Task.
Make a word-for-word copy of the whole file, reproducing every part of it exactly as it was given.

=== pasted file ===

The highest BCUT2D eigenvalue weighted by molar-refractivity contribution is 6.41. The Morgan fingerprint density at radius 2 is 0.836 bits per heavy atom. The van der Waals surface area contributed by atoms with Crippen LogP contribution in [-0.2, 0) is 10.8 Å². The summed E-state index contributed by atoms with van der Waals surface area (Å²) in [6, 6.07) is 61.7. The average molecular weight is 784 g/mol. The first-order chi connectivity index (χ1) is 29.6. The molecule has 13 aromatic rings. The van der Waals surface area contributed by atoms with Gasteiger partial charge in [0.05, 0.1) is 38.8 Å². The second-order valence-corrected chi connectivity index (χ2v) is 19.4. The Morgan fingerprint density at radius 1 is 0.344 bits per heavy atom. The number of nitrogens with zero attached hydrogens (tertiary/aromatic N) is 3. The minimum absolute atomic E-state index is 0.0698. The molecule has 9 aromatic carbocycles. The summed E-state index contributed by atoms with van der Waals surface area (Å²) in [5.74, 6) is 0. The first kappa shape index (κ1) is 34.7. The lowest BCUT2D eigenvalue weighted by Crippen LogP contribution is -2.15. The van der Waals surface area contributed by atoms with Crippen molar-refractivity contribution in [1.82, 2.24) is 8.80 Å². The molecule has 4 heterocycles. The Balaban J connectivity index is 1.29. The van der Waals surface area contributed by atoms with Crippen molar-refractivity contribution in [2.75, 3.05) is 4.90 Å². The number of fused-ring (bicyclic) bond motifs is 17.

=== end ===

The highest BCUT2D eigenvalue weighted by molar-refractivity contribution is 6.41. The Morgan fingerprint density at radius 2 is 0.836 bits per heavy atom. The van der Waals surface area contributed by atoms with Crippen LogP contribution in [-0.2, 0) is 10.8 Å². The summed E-state index contributed by atoms with van der Waals surface area (Å²) in [6, 6.07) is 61.7. The average molecular weight is 784 g/mol. The first-order chi connectivity index (χ1) is 29.6. The molecule has 13 aromatic rings. The van der Waals surface area contributed by atoms with Gasteiger partial charge in [0.05, 0.1) is 38.8 Å². The second-order valence-corrected chi connectivity index (χ2v) is 19.4. The Morgan fingerprint density at radius 1 is 0.344 bits per heavy atom. The number of nitrogens with zero attached hydrogens (tertiary/aromatic N) is 3. The minimum absolute atomic E-state index is 0.0698. The molecule has 9 aromatic carbocycles. The summed E-state index contributed by atoms with van der Waals surface area (Å²) in [5.74, 6) is 0. The first kappa shape index (κ1) is 34.7. The lowest BCUT2D eigenvalue weighted by Crippen LogP contribution is -2.15. The van der Waals surface area contributed by atoms with Crippen molar-refractivity contribution in [1.82, 2.24) is 8.80 Å². The molecule has 4 heterocycles. The Balaban J connectivity index is 1.29. The van der Waals surface area contributed by atoms with Crippen molar-refractivity contribution in [2.75, 3.05) is 4.90 Å². The number of fused-ring (bicyclic) bond motifs is 17.